Tip #1 | Start Earlier Than You Think You Should
According to researchers from the University of Wisconsin-Madison, kids 3-year-olds can comprehend economic concepts such as value and exchange in a rudimentary way.
They can learn to delay gratification and make their own choices.
I’m sure many parents of three-year-olds can attest to, kids at this age can understand a lot, and sometimes more than we assume.
This can be a great opportunity to start teaching them about the fundamentals of money.
How to pay for things.
What does it mean to buy things?
What does it mean to save up for things?
There is a famous experiment called the marshmallow test where young kids were given a marshmallow and told that if they waited to eat it, they’ll get a second marshmallow.
If you watch any of the videos on this experiment, it’s so cute watching what some of these kids would do to distract themselves.
Some can’t help it and just eat the first marshmallow.
Other kids amazingly hold out until they receive their well-earned prize.
What’s so interesting is that, when these studies followed these kids later in life, the kids who waited longer, did much better in life as adults.
They had had higher levels of education, higher earnings, and better relationships.
The kids who waited longer were deemed to be more successful later in life.
So even at three years old, we can start teaching our children about delaying instant gratification and the importance of saving their money for something bigger like a toy they wanted for a long time, or an experience, rather than spending it on candy today.
If you want to really mess around with your kids, you can even play the marshmallow game at home.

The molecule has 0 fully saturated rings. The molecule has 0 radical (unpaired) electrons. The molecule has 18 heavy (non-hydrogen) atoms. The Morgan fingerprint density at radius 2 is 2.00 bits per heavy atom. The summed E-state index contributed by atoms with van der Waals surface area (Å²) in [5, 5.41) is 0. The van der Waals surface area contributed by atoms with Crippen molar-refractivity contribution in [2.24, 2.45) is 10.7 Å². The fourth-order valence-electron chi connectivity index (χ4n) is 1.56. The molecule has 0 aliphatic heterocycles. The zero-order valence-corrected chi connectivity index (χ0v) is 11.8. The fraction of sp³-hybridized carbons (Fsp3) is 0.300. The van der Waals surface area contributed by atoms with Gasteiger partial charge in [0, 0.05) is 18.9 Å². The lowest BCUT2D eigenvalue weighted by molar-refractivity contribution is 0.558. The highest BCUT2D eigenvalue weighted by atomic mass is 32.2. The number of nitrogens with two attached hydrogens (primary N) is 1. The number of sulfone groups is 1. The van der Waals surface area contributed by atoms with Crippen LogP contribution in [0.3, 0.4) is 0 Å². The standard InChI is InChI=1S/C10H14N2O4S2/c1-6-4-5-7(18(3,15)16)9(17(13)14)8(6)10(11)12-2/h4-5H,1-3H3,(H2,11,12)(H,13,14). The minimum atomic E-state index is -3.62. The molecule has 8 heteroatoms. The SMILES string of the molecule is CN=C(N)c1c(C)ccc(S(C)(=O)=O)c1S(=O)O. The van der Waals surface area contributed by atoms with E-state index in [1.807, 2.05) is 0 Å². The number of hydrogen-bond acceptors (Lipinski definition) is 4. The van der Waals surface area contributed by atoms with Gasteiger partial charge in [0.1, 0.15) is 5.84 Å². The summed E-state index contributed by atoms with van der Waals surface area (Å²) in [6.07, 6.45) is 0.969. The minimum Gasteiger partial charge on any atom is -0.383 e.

Tip #2 | Use Stories
How eager were we to listen to our parent’s lectures when we were kids?
Probably not very much.
So, it’s obvious that lecturing our kids about money can go only so far.
Adults listen better when lessons are taught through stories and kids are no exception.
And when it comes to a sensitive and complex topic like money, stories are the best method for talking to our kids about money.
Instead of telling our kids that credit card debt is bad, let’s tell them a story about a friend we knew who couldn’t purchase the car she wanted because she racked up too much credit card debt from shopping.
They’ll start asking questions. Why couldn’t she buy the car? Why did she overspend on her credit card? Why are you so amazing, dad?
Stories can show how decisions lead to certain consequences, without feeling like a lecture.
Tip # 3 | Use Numbers, Even If You Are Mathphobic
We remember examples over just concepts, and the same is with kids.
You can tell your child he needs to save for retirement. But as soon as he turns around, he’ll likely forget it.
But if you were to tell him specific numbers, for example, that if he started putting $300 a month into an investment account at the age of 18, by the time he turned 65, he would have $1 million dollars – I’m pretty sure he’d remember that.
To a kid, the word million dollars carries a lot of weight.
He’ll start asking – How is this possible? How can $300 turn into a million dollars? Why are you so smart dad?
This will be a great opportunity for you to pull out your handy dandy calculator or go to any website with a compound interest calculator.
Just google compound interest calculators and you can find tons of free resources you can plug numbers into and see the output.
This is a great way to get your child to start to understand what investing is and how compound interest works.
Tip #4 | Don't Lie About Your Money Past, But Don't Overshare, Either
Many of us have money mistakes from some point in our lives.
I have too many to count.
We might think we should share all our money mistakes with our kids because we don’t want them to make the same mistakes that we made.
However, resist the urge.
Your kid isn’t your financial advisor – or your priest.